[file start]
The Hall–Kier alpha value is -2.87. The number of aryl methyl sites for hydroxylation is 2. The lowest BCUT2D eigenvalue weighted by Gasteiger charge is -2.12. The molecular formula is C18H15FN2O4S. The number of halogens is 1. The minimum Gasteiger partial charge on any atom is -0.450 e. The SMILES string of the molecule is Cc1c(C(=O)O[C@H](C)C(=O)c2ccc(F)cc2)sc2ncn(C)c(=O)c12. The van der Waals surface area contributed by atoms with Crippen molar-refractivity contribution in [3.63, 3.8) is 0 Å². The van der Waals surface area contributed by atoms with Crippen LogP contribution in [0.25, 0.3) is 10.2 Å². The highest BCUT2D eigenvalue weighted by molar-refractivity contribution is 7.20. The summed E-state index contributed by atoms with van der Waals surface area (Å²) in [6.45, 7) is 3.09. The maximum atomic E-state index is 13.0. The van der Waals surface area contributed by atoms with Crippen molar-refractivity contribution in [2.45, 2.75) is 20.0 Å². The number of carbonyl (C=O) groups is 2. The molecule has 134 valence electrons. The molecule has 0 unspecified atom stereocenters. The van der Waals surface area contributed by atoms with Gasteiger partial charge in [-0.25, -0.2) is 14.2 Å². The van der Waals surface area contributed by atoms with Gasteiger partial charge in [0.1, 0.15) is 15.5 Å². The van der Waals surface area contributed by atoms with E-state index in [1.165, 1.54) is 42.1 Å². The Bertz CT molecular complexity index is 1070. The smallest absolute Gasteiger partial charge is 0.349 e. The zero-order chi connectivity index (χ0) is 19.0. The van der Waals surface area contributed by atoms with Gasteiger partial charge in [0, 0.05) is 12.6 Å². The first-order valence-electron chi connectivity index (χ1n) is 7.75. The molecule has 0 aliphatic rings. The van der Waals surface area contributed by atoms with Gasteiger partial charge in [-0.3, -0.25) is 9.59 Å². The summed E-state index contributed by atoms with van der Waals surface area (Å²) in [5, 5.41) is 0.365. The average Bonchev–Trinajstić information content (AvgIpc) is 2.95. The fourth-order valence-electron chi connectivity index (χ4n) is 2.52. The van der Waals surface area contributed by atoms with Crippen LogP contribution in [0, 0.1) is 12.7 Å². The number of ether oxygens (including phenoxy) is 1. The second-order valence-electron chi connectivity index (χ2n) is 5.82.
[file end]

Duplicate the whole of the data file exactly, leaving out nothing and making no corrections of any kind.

The Hall–Kier alpha value is -2.87. The number of aryl methyl sites for hydroxylation is 2. The lowest BCUT2D eigenvalue weighted by Gasteiger charge is -2.12. The molecular formula is C18H15FN2O4S. The number of halogens is 1. The minimum Gasteiger partial charge on any atom is -0.450 e. The SMILES string of the molecule is Cc1c(C(=O)O[C@H](C)C(=O)c2ccc(F)cc2)sc2ncn(C)c(=O)c12. The van der Waals surface area contributed by atoms with Crippen molar-refractivity contribution in [3.63, 3.8) is 0 Å². The van der Waals surface area contributed by atoms with Crippen LogP contribution in [0.25, 0.3) is 10.2 Å². The highest BCUT2D eigenvalue weighted by molar-refractivity contribution is 7.20. The summed E-state index contributed by atoms with van der Waals surface area (Å²) in [6.45, 7) is 3.09. The maximum atomic E-state index is 13.0. The van der Waals surface area contributed by atoms with Crippen molar-refractivity contribution in [2.45, 2.75) is 20.0 Å². The number of carbonyl (C=O) groups is 2. The molecule has 134 valence electrons. The molecule has 0 unspecified atom stereocenters. The van der Waals surface area contributed by atoms with Gasteiger partial charge in [-0.25, -0.2) is 14.2 Å². The van der Waals surface area contributed by atoms with Gasteiger partial charge in [0.1, 0.15) is 15.5 Å². The van der Waals surface area contributed by atoms with E-state index in [1.165, 1.54) is 42.1 Å². The Bertz CT molecular complexity index is 1070. The smallest absolute Gasteiger partial charge is 0.349 e. The zero-order chi connectivity index (χ0) is 19.0. The van der Waals surface area contributed by atoms with Gasteiger partial charge in [0, 0.05) is 12.6 Å². The first-order valence-electron chi connectivity index (χ1n) is 7.75. The molecule has 0 aliphatic rings. The van der Waals surface area contributed by atoms with Gasteiger partial charge in [-0.3, -0.25) is 9.59 Å². The summed E-state index contributed by atoms with van der Waals surface area (Å²) in [5, 5.41) is 0.365. The average Bonchev–Trinajstić information content (AvgIpc) is 2.95. The fourth-order valence-electron chi connectivity index (χ4n) is 2.52. The van der Waals surface area contributed by atoms with Crippen LogP contribution in [0, 0.1) is 12.7 Å². The number of ether oxygens (including phenoxy) is 1. The second-order valence-electron chi connectivity index (χ2n) is 5.82.